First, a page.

30 Years Cushing’s Free!

 

Today is the 30th anniversary of my pituitary surgery at NIH.

As one can imagine, it hasn’t been all happiness and light.  Most of my journey has been documented here and on the message boards – and elsewhere around the web.

My Cushing’s has been in remission for most of these 30 years.  Due to scarring from my pituitary surgery, I developed adrenal insufficiency.

I took growth hormone for a while.

When I got kidney cancer, I had to stop the GH, even though no doctor would admit to any connection between the two.  Even though I’m when I got to 10 years NED (no evidence of disease) from cancer, I couldn’t go back on the GH.

However, this year I went back on it (Omnitrope this time) in late June.  Hooray!  I still don’t know if it’s going to work but I have high hopes.  I am posting some of how that’s going here.

During that surgery, doctors removed my left kidney, my adrenal gland, and some lymph nodes.  Thankfully, the cancer was contained – but my adrenal insufficiency is even more severe than it was.

In the last couple years, I’ve developed ongoing knee issues.  Because of my cortisol use to keep the AI at bay, my endocrinologist doesn’t want me to get a cortisone injection in my knee.

My mom has moved in with us, bring some challenges…

But, this is a post about Giving Thanks.  The series will be continued on this blog unless I give thanks about something else Cushing’s related 🙂

I am so thankful that in 1987 the NIH existed and that my endo knew enough to send me there.

I am thankful for Dr. Ed Oldfield, my pituitary neurosurgeon at NIH.  Unfortunately, Dr. Oldfield died a couple months ago.

I’m thankful for Dr. Harvey Cushing and all the work he did.  Otherwise, I might be the fat lady in Ringling Brothers now.

To be continued in the following days here at http://www.maryo.co/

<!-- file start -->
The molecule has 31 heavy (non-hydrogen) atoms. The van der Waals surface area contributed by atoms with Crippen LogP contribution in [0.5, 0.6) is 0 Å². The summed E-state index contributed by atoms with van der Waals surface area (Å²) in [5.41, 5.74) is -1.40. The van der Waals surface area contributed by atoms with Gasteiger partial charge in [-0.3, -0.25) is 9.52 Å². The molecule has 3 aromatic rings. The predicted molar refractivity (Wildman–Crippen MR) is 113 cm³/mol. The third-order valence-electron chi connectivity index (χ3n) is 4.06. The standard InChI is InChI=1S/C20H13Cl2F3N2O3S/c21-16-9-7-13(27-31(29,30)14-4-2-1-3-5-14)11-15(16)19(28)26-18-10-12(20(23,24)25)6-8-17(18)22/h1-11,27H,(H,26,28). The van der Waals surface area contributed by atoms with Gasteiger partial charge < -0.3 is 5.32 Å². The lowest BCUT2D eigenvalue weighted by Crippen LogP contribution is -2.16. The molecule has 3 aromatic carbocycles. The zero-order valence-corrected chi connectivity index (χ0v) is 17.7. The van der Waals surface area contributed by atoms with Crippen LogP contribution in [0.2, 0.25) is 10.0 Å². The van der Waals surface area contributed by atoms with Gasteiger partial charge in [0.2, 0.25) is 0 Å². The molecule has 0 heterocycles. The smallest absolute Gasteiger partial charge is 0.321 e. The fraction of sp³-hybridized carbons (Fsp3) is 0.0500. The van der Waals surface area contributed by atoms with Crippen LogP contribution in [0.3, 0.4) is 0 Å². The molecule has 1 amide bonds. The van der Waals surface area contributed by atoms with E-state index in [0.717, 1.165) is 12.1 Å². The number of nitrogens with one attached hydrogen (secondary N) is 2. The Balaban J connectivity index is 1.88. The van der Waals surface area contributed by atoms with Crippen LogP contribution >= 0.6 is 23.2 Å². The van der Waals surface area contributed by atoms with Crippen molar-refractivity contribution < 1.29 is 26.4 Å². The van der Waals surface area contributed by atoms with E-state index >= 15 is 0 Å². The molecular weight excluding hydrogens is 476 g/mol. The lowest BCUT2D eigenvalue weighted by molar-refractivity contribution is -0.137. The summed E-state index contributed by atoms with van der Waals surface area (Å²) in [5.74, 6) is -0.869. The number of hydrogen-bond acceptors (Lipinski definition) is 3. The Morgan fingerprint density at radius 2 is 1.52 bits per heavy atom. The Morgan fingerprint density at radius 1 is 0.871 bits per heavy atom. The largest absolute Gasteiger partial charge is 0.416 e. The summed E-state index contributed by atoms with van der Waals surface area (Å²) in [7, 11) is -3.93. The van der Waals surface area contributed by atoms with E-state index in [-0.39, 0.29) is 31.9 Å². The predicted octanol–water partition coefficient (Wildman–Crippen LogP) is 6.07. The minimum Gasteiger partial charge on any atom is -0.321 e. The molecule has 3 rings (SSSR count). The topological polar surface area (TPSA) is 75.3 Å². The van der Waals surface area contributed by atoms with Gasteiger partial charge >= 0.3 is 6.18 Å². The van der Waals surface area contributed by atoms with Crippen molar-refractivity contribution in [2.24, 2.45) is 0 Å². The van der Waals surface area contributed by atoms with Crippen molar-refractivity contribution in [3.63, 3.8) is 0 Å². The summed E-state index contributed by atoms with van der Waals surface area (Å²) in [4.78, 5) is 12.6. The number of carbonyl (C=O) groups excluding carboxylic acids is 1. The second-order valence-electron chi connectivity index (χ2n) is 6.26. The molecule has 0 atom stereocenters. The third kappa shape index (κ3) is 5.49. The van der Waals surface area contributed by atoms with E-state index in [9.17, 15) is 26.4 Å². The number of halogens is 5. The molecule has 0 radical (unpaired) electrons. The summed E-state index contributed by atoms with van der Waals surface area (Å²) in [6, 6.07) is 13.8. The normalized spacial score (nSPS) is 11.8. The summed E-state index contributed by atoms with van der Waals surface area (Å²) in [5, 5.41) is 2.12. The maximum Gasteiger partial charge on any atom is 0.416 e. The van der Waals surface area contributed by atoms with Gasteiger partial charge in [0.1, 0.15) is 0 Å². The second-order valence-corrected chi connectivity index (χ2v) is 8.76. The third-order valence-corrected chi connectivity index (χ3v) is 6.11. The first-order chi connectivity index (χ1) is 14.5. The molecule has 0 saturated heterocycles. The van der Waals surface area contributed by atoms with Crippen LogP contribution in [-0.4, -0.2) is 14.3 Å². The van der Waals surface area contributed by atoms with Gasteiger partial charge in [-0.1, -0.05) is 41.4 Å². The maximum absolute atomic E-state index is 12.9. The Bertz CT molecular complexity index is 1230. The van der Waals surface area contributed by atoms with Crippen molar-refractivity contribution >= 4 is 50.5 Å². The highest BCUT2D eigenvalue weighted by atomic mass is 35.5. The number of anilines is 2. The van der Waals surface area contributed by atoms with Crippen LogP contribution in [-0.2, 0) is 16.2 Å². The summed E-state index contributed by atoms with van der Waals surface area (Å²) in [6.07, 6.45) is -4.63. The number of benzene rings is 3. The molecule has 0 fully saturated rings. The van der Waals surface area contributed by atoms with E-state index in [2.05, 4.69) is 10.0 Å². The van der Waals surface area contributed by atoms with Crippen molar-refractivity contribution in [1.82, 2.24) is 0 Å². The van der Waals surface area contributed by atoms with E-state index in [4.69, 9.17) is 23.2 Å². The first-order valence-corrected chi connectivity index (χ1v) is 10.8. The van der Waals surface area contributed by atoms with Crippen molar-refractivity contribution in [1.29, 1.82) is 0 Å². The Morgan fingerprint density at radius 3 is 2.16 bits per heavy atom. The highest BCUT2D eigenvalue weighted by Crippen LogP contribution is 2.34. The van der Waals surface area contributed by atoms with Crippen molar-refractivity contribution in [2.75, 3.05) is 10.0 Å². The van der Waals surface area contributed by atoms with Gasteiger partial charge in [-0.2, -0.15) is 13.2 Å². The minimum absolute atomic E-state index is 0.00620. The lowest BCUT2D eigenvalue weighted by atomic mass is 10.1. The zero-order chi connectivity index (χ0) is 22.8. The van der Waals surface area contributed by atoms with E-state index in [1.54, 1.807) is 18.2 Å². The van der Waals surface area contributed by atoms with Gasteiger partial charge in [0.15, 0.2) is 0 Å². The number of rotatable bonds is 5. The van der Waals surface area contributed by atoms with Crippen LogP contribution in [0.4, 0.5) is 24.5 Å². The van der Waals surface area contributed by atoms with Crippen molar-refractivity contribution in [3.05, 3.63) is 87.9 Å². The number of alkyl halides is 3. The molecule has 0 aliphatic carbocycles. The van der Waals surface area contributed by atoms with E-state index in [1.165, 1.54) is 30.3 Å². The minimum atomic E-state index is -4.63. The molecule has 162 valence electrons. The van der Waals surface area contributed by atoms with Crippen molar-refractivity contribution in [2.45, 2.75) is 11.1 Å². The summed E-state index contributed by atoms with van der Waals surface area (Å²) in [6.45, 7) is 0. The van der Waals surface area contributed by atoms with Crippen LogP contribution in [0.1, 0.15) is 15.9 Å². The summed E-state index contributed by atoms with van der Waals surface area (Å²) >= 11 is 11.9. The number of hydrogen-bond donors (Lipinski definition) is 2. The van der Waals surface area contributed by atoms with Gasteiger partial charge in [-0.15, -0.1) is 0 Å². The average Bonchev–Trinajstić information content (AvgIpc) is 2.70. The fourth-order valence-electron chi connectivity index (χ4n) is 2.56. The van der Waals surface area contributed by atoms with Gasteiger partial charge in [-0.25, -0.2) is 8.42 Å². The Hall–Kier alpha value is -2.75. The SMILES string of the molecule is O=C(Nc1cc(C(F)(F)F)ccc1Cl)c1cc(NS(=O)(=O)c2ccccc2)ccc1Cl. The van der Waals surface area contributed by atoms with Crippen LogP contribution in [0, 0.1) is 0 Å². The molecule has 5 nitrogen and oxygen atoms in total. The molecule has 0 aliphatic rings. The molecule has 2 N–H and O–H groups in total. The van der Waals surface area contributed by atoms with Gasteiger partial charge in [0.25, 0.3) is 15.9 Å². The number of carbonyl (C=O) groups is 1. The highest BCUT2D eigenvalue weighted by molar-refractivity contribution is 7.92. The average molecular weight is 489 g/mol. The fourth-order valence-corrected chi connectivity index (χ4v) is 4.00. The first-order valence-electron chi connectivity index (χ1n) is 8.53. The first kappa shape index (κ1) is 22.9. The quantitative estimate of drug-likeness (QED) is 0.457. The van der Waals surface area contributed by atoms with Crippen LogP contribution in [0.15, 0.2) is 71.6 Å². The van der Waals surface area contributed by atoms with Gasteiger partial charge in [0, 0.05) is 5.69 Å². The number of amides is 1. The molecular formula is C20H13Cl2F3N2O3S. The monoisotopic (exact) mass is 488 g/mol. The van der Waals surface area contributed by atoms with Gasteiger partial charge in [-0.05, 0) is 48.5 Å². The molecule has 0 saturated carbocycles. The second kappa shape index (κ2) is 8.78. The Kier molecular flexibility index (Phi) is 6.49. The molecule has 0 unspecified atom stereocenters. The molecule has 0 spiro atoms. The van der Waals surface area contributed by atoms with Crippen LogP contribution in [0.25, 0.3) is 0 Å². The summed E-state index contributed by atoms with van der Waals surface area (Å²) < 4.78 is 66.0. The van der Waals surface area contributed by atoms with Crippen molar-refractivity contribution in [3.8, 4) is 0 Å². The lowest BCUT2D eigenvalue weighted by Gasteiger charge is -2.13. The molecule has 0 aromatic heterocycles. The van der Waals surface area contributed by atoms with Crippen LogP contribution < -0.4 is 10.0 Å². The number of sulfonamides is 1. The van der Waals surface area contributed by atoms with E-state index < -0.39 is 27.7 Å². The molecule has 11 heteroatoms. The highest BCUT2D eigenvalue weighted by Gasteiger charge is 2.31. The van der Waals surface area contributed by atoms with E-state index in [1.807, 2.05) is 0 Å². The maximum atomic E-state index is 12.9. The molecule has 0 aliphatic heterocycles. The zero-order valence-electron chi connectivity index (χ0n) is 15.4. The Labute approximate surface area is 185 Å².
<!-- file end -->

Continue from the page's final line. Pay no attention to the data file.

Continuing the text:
Cortisone: The End Of An Era

Cortisone is a therapeutic drug used to fight ailments ranging from asthma to arthritis. It was the athlete’s best friend throughout the 20th century. But in orthopedics, there is a significant downside.

Cortisone is naturally produced by the adrenal gland in the body and influences the functioning of most of the body’s systems.

Since the discovery of its antirheumatic properties in 1948 and its synthetic commercial production soon after, the drug has been injected into every swollen joint, every inflamed tendon, sore back and aching body. The anti-inflammatory nature of the drug soothed the pain and reduced the swelling, yet permitted the athlete to further injure themselves time and time again.

We now know that a cortisone injection interferes with the body’s natural healing process, which works like this: When tissues are overused, overstretched or torn, the cells of those tissues release factors that recruit blood vessels, stem cells and healing factors. With that in rush of fluid, the tissue temporarily swells. Over time, with the laying down of new collagen — the protein that makes up most of our body — the injured tissue heals. Some tissues heal normally; others with scar tissue, over time, often can remodel into normal tissue.”The anti-inflammatory nature of the drug soothed the pain and reduced the swelling, yet permitted the athlete to further injure themselves time and time again.”

Cortisone shuts down this cellular recruitment process, reducing swelling, but unfortunately inhibiting healing. The result is that the weakened tissues stay in the weakened state for a longer period of time, sometimes exposing the athlete to repeat injury or permanent damage. This panacea drug has always had this hidden harmful risk. If used too often or in the wrong place such as the Achilles tendon, the tissues can completely rupture and never return to the full, uninjured state.

Read more at: Cortisone: The End Of An Era | Kevin R Stone